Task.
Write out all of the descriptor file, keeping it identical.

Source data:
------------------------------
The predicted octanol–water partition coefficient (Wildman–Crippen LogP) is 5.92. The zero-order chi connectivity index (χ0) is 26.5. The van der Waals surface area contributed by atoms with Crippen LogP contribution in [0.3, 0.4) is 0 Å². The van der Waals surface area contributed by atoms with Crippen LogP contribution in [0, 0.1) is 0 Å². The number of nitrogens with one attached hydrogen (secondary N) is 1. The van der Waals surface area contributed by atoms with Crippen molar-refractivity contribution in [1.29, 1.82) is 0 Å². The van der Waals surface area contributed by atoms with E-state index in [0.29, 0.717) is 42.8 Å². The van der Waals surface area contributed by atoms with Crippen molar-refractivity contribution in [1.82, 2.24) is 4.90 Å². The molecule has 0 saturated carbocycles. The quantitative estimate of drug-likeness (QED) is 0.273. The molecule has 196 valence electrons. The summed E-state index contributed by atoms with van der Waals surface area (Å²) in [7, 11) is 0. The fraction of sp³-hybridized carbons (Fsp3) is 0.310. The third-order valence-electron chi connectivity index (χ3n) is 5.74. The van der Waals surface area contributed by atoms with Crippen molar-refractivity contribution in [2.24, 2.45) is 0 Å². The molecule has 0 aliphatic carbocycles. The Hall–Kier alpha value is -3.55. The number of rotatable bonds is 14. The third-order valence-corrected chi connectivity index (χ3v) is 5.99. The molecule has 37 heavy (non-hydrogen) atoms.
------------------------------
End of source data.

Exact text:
The predicted octanol–water partition coefficient (Wildman–Crippen LogP) is 5.92. The zero-order chi connectivity index (χ0) is 26.5. The van der Waals surface area contributed by atoms with Crippen LogP contribution in [0.3, 0.4) is 0 Å². The van der Waals surface area contributed by atoms with Crippen LogP contribution in [0, 0.1) is 0 Å². The number of nitrogens with one attached hydrogen (secondary N) is 1. The van der Waals surface area contributed by atoms with Crippen molar-refractivity contribution in [1.29, 1.82) is 0 Å². The van der Waals surface area contributed by atoms with E-state index in [0.29, 0.717) is 42.8 Å². The van der Waals surface area contributed by atoms with Crippen molar-refractivity contribution in [1.82, 2.24) is 4.90 Å². The molecule has 0 saturated carbocycles. The quantitative estimate of drug-likeness (QED) is 0.273. The molecule has 196 valence electrons. The summed E-state index contributed by atoms with van der Waals surface area (Å²) in [7, 11) is 0. The fraction of sp³-hybridized carbons (Fsp3) is 0.310. The third-order valence-electron chi connectivity index (χ3n) is 5.74. The van der Waals surface area contributed by atoms with Crippen molar-refractivity contribution in [2.24, 2.45) is 0 Å². The molecule has 0 aliphatic carbocycles. The Hall–Kier alpha value is -3.55. The number of rotatable bonds is 14. The third-order valence-corrected chi connectivity index (χ3v) is 5.99. The molecule has 37 heavy (non-hydrogen) atoms.